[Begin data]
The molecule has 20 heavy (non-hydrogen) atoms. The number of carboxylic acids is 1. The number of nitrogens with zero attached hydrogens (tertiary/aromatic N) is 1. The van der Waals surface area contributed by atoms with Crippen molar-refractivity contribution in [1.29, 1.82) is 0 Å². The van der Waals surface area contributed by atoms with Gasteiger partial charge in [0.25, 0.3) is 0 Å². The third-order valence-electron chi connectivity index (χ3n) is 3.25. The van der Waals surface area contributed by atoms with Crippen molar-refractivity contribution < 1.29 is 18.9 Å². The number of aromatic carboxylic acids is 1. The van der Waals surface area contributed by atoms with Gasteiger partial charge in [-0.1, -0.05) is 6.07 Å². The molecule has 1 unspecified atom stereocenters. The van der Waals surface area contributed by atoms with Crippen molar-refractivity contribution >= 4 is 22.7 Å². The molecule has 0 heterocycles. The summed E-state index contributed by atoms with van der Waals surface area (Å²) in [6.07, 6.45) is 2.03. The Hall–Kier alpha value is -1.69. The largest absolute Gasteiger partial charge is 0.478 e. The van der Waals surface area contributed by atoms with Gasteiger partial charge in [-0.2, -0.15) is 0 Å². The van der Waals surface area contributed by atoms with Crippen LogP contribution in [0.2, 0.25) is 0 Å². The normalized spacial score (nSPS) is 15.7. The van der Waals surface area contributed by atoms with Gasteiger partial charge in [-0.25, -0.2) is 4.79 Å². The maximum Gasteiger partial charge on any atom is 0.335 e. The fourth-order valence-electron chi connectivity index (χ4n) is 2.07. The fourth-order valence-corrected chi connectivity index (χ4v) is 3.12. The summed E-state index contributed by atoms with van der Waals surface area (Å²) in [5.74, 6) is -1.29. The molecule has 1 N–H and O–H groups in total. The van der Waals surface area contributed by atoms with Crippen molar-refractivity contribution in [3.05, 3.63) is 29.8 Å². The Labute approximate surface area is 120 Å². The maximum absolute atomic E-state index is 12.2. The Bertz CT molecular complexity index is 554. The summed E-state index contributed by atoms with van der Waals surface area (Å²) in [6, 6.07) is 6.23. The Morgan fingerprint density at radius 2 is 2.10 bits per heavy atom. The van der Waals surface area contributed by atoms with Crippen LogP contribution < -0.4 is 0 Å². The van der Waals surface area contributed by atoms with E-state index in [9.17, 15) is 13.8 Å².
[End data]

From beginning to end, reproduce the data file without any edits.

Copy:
The molecule has 20 heavy (non-hydrogen) atoms. The number of carboxylic acids is 1. The number of nitrogens with zero attached hydrogens (tertiary/aromatic N) is 1. The van der Waals surface area contributed by atoms with Crippen molar-refractivity contribution in [1.29, 1.82) is 0 Å². The van der Waals surface area contributed by atoms with Gasteiger partial charge in [0.25, 0.3) is 0 Å². The third-order valence-electron chi connectivity index (χ3n) is 3.25. The van der Waals surface area contributed by atoms with Crippen molar-refractivity contribution < 1.29 is 18.9 Å². The number of aromatic carboxylic acids is 1. The van der Waals surface area contributed by atoms with Gasteiger partial charge in [-0.1, -0.05) is 6.07 Å². The molecule has 1 unspecified atom stereocenters. The van der Waals surface area contributed by atoms with Crippen molar-refractivity contribution >= 4 is 22.7 Å². The molecule has 0 heterocycles. The summed E-state index contributed by atoms with van der Waals surface area (Å²) in [6.07, 6.45) is 2.03. The Hall–Kier alpha value is -1.69. The largest absolute Gasteiger partial charge is 0.478 e. The van der Waals surface area contributed by atoms with Gasteiger partial charge in [-0.2, -0.15) is 0 Å². The van der Waals surface area contributed by atoms with Crippen LogP contribution in [0.2, 0.25) is 0 Å². The normalized spacial score (nSPS) is 15.7. The van der Waals surface area contributed by atoms with Gasteiger partial charge in [-0.25, -0.2) is 4.79 Å². The maximum Gasteiger partial charge on any atom is 0.335 e. The fourth-order valence-electron chi connectivity index (χ4n) is 2.07. The fourth-order valence-corrected chi connectivity index (χ4v) is 3.12. The summed E-state index contributed by atoms with van der Waals surface area (Å²) in [5.74, 6) is -1.29. The molecule has 1 N–H and O–H groups in total. The van der Waals surface area contributed by atoms with Crippen molar-refractivity contribution in [3.05, 3.63) is 29.8 Å². The Labute approximate surface area is 120 Å². The maximum absolute atomic E-state index is 12.2. The Bertz CT molecular complexity index is 554. The summed E-state index contributed by atoms with van der Waals surface area (Å²) in [6, 6.07) is 6.23. The Morgan fingerprint density at radius 2 is 2.10 bits per heavy atom. The van der Waals surface area contributed by atoms with Crippen LogP contribution < -0.4 is 0 Å². The van der Waals surface area contributed by atoms with E-state index in [9.17, 15) is 13.8 Å².